Aussie Kids Love Stickers

Aussie kids love stickers, and I’ve pulled together a collection of sticker books to delight all ages. And the best thing? They’ve all been selected from the Boomerang Books Australia’s Top 1000 Bestselling Books list, which means you save 20% off the RRP. Great stuff, hey?Peppa Pig Summer Fun Sticker Activity Book

First up is from the increasingly popular character, Peppa Pig in Peppa Pig: Summer Fun! Sticker Activity Book, which contains lots of puzzles and activities.

For early learners, we have Colours by Roger Priddy, which has over 100 early learning stickers. Author Roger Priddy also has another sticker book in the Top 1000 list called Animals, which contains another 100 early learning stickers to help young children learn about animals.

Ben and Holly’s Little Kingdom Elf School Shiny Sticker Book features elves and fairies in a story where kids use the stickers to complete puzzles and games.

Ultimate Sticker Book- FrozenFor fans of all things Disney, we have two sticker books bound to please, Ultimate Sticker Book: Frozen, which contains more than 60 reusable stickers and Ultimate Sticker Collection: Disney Princess which contains an astounding 1000 reusable stickers and includes the following movies: Aladdin, Cinderella, Tangled and Brave.

For kids a little older, The LEGO Movie Ultimate Sticker Collection, contains over 1,000 colourful and reusable stickers of your favourite characters from the movie, and will be sure to get you humming everything is awesome.

Finally, published in Australia, the Star Wars Sticker Activity Book is sure to excite fans. In this book, readers will race and win the epic podracer game, and then use the stickers (and the force) to repair droids, battle Sith Lords and defeat the evil Empire. Sounds like fun.Star Wars Sticker Book

I remember loving stickers as a child, and it’s one thing that hasn’t changed over time. Despite all of the advances in technology, kids still love to peel and stick stickers on stuff. My wardrobe and dressing table mirror were covered in stickers, some selected with care and some hastily applied. I hope the love of stickers continues on with each generation, and with new books like those I’ve selected above, I’ve no doubt it will.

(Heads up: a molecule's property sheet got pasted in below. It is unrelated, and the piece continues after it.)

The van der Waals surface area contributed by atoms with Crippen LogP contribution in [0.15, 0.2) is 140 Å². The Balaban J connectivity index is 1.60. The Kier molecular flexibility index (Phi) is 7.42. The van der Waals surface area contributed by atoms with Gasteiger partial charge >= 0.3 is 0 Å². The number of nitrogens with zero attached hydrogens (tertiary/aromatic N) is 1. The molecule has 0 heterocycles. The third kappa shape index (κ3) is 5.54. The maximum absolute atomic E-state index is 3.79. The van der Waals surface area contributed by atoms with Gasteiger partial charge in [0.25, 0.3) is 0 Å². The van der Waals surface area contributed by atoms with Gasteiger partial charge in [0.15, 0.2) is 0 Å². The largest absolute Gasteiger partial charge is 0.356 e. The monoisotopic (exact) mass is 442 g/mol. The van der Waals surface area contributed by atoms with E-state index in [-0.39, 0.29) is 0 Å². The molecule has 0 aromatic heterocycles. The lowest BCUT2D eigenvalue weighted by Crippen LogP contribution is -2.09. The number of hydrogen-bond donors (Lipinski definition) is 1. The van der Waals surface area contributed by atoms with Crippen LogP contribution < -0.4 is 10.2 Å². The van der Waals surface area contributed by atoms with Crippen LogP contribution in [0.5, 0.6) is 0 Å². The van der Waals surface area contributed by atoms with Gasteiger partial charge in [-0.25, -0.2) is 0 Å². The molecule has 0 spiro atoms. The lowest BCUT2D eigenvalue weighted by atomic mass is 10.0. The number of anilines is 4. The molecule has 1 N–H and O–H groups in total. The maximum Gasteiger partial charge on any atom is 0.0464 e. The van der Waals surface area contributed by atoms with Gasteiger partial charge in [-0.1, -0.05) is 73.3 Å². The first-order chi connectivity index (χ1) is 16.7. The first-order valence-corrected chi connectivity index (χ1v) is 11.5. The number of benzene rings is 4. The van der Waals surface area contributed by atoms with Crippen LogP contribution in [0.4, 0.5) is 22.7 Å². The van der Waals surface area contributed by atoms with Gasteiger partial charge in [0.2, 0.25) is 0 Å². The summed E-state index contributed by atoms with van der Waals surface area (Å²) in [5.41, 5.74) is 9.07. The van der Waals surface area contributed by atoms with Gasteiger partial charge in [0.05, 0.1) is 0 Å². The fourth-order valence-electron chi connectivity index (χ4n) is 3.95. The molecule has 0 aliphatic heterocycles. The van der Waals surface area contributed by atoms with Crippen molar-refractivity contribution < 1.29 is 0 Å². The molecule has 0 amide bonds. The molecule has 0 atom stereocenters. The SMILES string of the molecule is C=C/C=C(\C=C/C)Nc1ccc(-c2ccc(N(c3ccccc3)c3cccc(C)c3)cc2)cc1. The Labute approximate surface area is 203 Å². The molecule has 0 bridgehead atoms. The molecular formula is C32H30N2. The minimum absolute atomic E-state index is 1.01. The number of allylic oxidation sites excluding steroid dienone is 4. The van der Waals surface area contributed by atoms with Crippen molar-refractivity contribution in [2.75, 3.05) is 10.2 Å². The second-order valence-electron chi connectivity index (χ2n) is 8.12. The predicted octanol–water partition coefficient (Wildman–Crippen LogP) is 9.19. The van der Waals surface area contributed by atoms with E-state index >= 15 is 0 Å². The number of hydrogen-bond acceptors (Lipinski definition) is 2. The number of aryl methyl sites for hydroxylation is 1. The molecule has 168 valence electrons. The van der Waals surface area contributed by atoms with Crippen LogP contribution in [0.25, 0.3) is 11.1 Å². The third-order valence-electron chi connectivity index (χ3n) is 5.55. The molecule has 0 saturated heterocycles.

For those that remain unconvinced, here are some home remedies for removing stickers:
– Eucalyptus or tea tree oil
– Vinegar
– Rubbing alcohol or isopropyl alcohol, usually purchased from the chemist
– Heating the sticker with a hairdryer and then peeling it off.

These remedies should put your mind at ease in the event any stickers end up where they shouldn’t. With prices for these sticker books varying from $3.19 to $11.99, there should be a sticker book to suit every taste and budget.

My Family And A Sausage

Lost and FoundA former work colleague has a drawing above her desk drawn for her by the child of a family friend. Entitled My Family And A Sausage (MFAAS) it is, as the name suggests, a stick-figure picture of the child’s parents, siblings, pet dog, and a, er, sausage.

We can’t pretend to understand children’s logic, but our adult estimation (because we feel the need to make sense of things rather than accept them for what they are, fun, random, and illogical though they may be) is that they drew too many roundish stick figures. Instead of scrapping the artwork, they incorporated the error: why wouldn’t a sausage appear in a family portrait?

It’s MFAAS thinking that’s required to create children’s books that capture our imaginations and our hearts. Oliver Jeffers has that in spades (that’s a compliment, by the way). Although I don’t have kids and don’t know or hang out with many of them either, I desperately want to buy and give away copies of his books to kids and then secretly buy copies for myself.

Up and DownYou’ve seen them, right? The ones with the penguins so cute you want to squeeze them. Like Lost and Found and Up and Down. While my stick figures (in fact, any attempt I make at art) are wonky and more than a little lame, Jeffers takes stick figures and makes them so cute they couldn’t not be published. Sigh. He can write. He can draw. He’s funny. And he’s retained that brilliant, upside-down, child-like way of looking at the world. Isn’t that exactly what every artist would love to do and be?

Thankfully Jeffers is sharing his skills. He dropped by The Guardian’s website the other day to give some advice on How To Draw A Penguin. With circles and a dab of colour, he makes it seem easy. Oh, and he incorporates sausages into his drawing. Clearly sausages are the key!